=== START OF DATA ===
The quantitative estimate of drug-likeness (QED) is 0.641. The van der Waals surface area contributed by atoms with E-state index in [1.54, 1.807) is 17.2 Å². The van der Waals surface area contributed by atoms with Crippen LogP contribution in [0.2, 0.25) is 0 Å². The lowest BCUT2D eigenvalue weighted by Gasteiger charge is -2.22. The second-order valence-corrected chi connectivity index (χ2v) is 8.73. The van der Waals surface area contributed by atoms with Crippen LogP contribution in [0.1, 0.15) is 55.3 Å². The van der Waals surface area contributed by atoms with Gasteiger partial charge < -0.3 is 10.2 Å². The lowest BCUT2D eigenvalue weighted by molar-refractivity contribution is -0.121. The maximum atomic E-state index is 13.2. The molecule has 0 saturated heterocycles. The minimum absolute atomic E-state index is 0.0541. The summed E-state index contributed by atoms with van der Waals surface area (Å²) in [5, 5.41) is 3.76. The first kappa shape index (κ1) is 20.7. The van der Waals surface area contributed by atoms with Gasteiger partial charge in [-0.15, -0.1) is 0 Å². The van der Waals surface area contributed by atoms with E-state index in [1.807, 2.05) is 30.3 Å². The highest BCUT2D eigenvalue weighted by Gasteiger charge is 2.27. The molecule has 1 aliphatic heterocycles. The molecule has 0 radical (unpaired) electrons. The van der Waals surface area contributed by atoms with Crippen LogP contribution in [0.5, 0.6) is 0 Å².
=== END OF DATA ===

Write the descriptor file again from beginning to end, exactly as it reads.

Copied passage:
The quantitative estimate of drug-likeness (QED) is 0.641. The van der Waals surface area contributed by atoms with E-state index in [1.54, 1.807) is 17.2 Å². The van der Waals surface area contributed by atoms with Crippen LogP contribution in [0.2, 0.25) is 0 Å². The lowest BCUT2D eigenvalue weighted by Gasteiger charge is -2.22. The second-order valence-corrected chi connectivity index (χ2v) is 8.73. The van der Waals surface area contributed by atoms with Crippen LogP contribution in [0.1, 0.15) is 55.3 Å². The van der Waals surface area contributed by atoms with Gasteiger partial charge < -0.3 is 10.2 Å². The lowest BCUT2D eigenvalue weighted by molar-refractivity contribution is -0.121. The maximum atomic E-state index is 13.2. The molecule has 0 saturated heterocycles. The minimum absolute atomic E-state index is 0.0541. The summed E-state index contributed by atoms with van der Waals surface area (Å²) in [5, 5.41) is 3.76. The first kappa shape index (κ1) is 20.7. The van der Waals surface area contributed by atoms with Gasteiger partial charge in [-0.15, -0.1) is 0 Å². The van der Waals surface area contributed by atoms with E-state index in [1.807, 2.05) is 30.3 Å². The highest BCUT2D eigenvalue weighted by Gasteiger charge is 2.27. The molecule has 1 aliphatic heterocycles. The molecule has 0 radical (unpaired) electrons. The van der Waals surface area contributed by atoms with Crippen LogP contribution in [0.5, 0.6) is 0 Å².